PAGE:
Category Archives: North Macedonia

North Macedonia (final post) – a day trip to Ohrid and a personal history from my guide.

Everyone said I should visit Ohrid if I could while in Macedonia and it is certainly very different to Skopje – but then most places are:).

I had an excellent private driver/guide so learned a lot more about Macedonian and in particular his family’s history along the way (it’s a 3 hour drive each way).

Both his parents were 2 of about 28000 children who were forcibly exiled from Greece during the civil war in 1948 – ostensibly to keep them safe. They were sent to communist countries to live in orphanages – his mum was 7 and his dad was 12 at the time. They never came back to Greece nor heard from their parents. 12 years later through the Red Cross they both found out their parents were alive and living in Poland and so they went there to meet them again after all that time. The two “kids” met in Poland while finding their respective parents and married soon after. Eventually the families moved to Romania and then back to Macedonia BUT these children had had their citizenship revoked by the Greek authorities and it wasn’t given back so they had no rights to enter Greece or make claims on the properties that had been left behind. My driver, having been born in Macedonia, was able to visit his mother’s family home in Greece but only one wall was left standing and the ownership had passed to others long ago. It seems there are no reparations for loss of citizenship or property for these exiled children or their descendants. I always find personal stories the best way to remember stuff.

Anyway, back to Ohrid. Of course there is a fortress (via a Roman amphitheater) – in this case it is Samuel’s Fortress and the steep climb up is worth it for great views of the surrounding countryside. Having flown Wizzair from Tel Aviv to Sofia recently it was fun to see their plane at Ohrid airport. As Macedonia doesn’t have its own domestic airline they have kind of adopted this one. I thought they were pretty good.

Roman Amphitheater and airport in Ohrid

En route to and at Samuel’s Fort Ohrid

Then a stroll through a small dappled forest, past the almost complete orthodox seminary (the church are the only people with money in this country) and then the gorgeous and much photographed Church of Sveti Jovan at Kaneo.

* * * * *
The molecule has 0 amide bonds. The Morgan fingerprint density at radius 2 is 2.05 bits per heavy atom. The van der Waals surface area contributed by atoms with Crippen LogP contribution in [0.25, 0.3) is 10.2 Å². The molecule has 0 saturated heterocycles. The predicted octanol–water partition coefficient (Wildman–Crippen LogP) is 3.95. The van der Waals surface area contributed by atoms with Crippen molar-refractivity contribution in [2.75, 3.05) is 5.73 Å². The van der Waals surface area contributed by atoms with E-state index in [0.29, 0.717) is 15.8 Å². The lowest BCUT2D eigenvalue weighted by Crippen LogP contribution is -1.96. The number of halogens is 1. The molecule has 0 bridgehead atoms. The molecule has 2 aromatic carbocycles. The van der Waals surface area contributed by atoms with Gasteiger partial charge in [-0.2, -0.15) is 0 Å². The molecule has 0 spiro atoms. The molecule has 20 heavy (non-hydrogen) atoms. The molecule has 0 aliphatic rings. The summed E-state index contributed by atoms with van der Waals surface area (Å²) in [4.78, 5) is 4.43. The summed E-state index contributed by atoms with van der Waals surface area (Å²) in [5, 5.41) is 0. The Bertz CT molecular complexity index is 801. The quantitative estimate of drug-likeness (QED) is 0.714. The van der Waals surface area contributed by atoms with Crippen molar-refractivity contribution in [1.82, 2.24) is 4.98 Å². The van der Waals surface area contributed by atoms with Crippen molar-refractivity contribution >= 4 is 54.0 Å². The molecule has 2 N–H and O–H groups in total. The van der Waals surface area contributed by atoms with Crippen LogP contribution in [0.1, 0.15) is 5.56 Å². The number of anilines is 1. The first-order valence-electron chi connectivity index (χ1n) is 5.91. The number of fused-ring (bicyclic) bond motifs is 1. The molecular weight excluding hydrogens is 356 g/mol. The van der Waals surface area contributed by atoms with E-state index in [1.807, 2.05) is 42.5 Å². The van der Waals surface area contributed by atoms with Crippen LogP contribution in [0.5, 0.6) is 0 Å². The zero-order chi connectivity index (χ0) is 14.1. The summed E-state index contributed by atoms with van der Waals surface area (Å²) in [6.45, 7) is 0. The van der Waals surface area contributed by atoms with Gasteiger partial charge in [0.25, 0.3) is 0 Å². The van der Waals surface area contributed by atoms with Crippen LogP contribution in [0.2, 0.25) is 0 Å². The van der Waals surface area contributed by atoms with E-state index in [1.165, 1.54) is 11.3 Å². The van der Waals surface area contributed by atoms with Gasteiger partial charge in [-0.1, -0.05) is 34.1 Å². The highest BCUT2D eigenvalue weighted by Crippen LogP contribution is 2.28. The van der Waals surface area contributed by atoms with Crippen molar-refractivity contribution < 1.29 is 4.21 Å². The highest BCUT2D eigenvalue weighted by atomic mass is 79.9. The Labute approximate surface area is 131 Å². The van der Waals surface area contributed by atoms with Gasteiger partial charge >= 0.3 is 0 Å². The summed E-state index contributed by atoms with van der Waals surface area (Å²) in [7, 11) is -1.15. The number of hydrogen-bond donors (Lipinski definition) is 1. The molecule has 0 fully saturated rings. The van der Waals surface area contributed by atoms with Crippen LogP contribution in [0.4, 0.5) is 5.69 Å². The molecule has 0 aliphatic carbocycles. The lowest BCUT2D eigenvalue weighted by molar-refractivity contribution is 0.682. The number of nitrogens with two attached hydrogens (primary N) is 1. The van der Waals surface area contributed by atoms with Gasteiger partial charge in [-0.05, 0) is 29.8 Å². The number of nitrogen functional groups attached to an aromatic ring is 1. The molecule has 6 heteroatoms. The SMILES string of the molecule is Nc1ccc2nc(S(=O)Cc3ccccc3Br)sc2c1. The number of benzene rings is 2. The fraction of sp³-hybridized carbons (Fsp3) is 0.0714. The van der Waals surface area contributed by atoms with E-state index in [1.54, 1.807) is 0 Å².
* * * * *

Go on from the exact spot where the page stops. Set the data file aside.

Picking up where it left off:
Forest and the soon to be opened seminary with great views

The very picturesque Church of Sveti Jovan

A further stroll down the hill took us into Ohrid’s downtown – far too infested with tourists due to cheap flights from other parts of Europe – the high up part was way emptier and prettier. I tried to edit out the people but the building is worth noting. Three storeys means the original owners were very wealthy and as it cost more to build at ground level they tended to expand outwards as they built upwards – so they end up with upside down houses which has become a symbol of the town.

Traditional house in Ohrid

Also on the way downtown is the Sveta Sofija Cathedral with frescos.

Sveta Sofija Cathedral, Ohrid

We then drove further around the massive lake in Ohrid for lunch (dodging some cows crossing the road) – it is their equivalent to the seaside and the water is crystal clear.

Along the lake in Ohrid

A brave swimmer – the water is chilly.

Finally we took a boat ride in the protected waters within the Galicia National Park. The white sandy bits are where the natural springs are bubbling up to form the lake.

On the lake at Ohrid in Galicia National Park.

Abstract beauty of the pristine water in Galicia National Park, Ohrid

And so it is goodbye to North Macedonia. Someone summed up the current political corruption as follows. “The only difference between “then” and “now” is that now we can complain and grumble about the government without being arrested for speaking out”……

North Macedonia – more in and around Skopje

As Mother Teresa was born here it is no surprise to find a memorial to her plus lots of quotes of hers all around town. Some of her quotes are quite interesting others are not to my taste at all eg. Those that are anti abortion – so I had mixed views. Anyway interesting to learn about her life.

Mother Teresa statue and church nearby plus one of her quotes on the wall

On the other hand I really had my expectations exceeded when I visited the Holocaust Memorial Center for the Jews of Macedonia museum. The first half was of particular interest to me as it was all about the Sephardic Jews who migrated to this region at the time of the Spanish Inquisition – while I have Sephardic cousins who have connections to Salonika I hadn’t appreciated that all the Jews who resettled here came from Spain also – so found it very interesting. The holocaust section was also well done. There were about 7000 Jews living in Macedonia during WW2 and during a very short period of time they were nearly all deported to Treblinka and killed. Only those who had other nationalities were able to leave before deportation but of those who were deported – about 90% of the population not a single person came back. It is very well done because it shows people talking about the experiences at the camps – some survived in places like Auschwitz – and I ended up staying there for two hours. Even better was that I had the museum almost completely to myself – a typical situation in this part of the world. Well worth a visit if you find yourself in Skopje.

The Memorial Centre for the Jews of Macedonia. Sculpture represents photos of those who never came back.